The Trouble With Europe
Just when traders thought they were in the clear, news of Italy’s pending demise crushed equity markets and sent shivers down the backs of sovereign debt bondholders.
U.S. equity markets sold off hard on Wednesday amid fear that the debt crisis in the European Union can’t be contained. The Dow Jones Industrial Average dropped 387 points to close at 11,783 while the S&P 500 took a 46 point hit, falling to 1229.
With the fate of Europe resting in the palm of uncertainty, currency traders quickly sold off the euro after news broke that Italian Prime Minister Silvio Berlusconi would resign. The EUR/USD currency pair fell to 1.355 mid-day Wednesday and Treasuries strengthened slightly.
And as expected, the return of fear led the Chicago Board Options Exchange Volatility Index (VIX) higher as it soared past the key 30 point level to stabilize near 36.4 for the day.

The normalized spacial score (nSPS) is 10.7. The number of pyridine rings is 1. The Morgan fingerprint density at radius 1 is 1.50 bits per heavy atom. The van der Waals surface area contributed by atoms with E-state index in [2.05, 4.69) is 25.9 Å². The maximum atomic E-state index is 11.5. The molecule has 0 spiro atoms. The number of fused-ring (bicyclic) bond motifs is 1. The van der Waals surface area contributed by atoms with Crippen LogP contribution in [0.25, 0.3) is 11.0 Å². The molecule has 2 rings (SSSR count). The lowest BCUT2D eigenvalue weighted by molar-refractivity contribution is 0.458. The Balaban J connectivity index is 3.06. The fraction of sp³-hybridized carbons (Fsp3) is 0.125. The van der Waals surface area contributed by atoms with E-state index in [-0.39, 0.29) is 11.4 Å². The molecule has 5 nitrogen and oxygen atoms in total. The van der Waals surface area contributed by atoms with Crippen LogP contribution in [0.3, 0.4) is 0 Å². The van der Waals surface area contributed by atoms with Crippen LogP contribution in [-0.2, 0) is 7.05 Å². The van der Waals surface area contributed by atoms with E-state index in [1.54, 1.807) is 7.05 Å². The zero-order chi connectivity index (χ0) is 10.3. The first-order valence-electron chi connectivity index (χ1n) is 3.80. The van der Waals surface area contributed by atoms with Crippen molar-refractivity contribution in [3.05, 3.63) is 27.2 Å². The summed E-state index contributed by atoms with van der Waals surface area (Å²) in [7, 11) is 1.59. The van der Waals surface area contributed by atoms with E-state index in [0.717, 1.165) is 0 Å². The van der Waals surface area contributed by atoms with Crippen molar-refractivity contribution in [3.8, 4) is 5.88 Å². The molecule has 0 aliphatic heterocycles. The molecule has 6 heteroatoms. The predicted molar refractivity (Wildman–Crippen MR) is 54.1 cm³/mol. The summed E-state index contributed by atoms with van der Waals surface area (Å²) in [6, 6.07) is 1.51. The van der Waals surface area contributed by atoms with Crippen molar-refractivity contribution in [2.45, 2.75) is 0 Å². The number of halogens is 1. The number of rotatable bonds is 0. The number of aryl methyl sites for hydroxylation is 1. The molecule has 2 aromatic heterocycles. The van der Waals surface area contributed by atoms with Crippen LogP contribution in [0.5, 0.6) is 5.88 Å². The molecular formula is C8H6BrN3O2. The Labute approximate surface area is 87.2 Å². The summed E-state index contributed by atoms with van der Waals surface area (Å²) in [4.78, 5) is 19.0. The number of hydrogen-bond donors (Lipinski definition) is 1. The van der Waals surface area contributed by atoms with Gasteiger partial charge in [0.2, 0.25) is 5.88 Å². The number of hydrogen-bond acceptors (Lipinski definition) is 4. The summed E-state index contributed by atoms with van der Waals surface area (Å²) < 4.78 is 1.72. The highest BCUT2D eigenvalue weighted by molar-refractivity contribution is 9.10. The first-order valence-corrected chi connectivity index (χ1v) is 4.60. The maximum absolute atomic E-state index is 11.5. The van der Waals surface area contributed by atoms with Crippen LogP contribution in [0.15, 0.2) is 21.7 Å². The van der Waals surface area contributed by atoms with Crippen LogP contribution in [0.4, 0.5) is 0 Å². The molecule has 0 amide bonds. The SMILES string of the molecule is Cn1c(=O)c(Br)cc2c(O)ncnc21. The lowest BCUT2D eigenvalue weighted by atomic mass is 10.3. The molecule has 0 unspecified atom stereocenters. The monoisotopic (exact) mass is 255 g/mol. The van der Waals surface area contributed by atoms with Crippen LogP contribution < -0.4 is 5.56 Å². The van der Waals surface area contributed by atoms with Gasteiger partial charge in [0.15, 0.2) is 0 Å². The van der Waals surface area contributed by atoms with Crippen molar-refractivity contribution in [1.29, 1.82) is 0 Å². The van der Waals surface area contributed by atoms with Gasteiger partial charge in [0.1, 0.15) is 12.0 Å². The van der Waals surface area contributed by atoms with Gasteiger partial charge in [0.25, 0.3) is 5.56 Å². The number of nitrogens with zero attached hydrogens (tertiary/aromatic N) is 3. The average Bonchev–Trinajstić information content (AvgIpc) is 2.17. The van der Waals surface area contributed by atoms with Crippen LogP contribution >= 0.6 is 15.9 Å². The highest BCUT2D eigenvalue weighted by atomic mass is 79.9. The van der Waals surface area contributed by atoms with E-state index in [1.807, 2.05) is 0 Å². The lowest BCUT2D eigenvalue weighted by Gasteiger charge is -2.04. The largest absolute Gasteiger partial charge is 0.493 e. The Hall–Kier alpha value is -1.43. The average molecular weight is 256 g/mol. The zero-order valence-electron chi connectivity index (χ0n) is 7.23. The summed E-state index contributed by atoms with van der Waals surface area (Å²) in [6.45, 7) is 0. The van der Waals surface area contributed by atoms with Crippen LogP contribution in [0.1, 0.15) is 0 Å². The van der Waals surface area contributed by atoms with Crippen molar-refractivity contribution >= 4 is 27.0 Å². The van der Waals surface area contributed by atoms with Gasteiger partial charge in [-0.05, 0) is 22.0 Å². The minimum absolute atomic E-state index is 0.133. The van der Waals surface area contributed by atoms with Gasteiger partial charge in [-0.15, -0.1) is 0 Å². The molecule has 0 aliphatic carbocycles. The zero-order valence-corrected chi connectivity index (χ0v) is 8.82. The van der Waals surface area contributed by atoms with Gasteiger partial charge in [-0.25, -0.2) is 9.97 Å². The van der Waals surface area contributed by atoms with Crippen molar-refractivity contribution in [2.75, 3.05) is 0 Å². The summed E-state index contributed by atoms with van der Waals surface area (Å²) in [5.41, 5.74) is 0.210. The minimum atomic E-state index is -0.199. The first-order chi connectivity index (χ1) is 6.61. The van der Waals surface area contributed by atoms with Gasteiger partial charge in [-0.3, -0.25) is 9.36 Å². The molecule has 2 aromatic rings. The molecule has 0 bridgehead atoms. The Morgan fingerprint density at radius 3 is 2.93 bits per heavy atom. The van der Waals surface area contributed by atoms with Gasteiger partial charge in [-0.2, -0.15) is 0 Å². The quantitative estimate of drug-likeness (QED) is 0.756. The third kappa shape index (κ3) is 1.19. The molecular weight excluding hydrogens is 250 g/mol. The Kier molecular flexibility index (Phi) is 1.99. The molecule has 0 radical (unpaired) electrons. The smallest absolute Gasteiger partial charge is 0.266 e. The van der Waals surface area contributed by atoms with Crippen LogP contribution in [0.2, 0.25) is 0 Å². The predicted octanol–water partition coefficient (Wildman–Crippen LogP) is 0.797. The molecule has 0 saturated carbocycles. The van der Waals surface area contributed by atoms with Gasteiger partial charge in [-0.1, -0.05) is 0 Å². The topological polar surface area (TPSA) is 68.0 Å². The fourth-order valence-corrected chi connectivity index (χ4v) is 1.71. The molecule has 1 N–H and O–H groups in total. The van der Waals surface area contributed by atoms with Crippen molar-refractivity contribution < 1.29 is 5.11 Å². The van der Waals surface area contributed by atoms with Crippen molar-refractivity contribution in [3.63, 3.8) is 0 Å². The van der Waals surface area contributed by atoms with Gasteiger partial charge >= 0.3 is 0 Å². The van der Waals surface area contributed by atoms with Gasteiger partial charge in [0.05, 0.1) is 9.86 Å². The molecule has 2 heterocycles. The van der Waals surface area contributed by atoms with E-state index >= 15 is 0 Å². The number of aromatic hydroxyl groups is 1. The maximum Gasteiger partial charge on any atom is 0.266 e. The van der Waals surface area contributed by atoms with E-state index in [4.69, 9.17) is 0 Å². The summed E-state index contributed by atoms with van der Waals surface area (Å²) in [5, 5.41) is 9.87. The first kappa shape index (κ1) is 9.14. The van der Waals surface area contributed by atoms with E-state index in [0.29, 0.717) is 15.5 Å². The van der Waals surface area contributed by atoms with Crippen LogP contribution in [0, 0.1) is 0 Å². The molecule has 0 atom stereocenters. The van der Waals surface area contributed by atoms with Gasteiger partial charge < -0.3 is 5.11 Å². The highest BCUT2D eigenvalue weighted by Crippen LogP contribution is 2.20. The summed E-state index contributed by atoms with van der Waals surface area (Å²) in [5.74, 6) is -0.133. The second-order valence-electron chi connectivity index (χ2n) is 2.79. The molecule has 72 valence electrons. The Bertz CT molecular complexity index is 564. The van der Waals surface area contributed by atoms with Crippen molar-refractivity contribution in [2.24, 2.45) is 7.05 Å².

The catalyst for the selloff occurred overnight when the interest rate on Italian bonds soared above 7 percent, which is the level at which Greece, Portugal and Ireland began to ask for a bailout. That caused a massive pre-market selloff in the futures.
The question that remains is how the EFSF will end up bailing out countries without the assistance of the IMF and ECB. Only time will tell.
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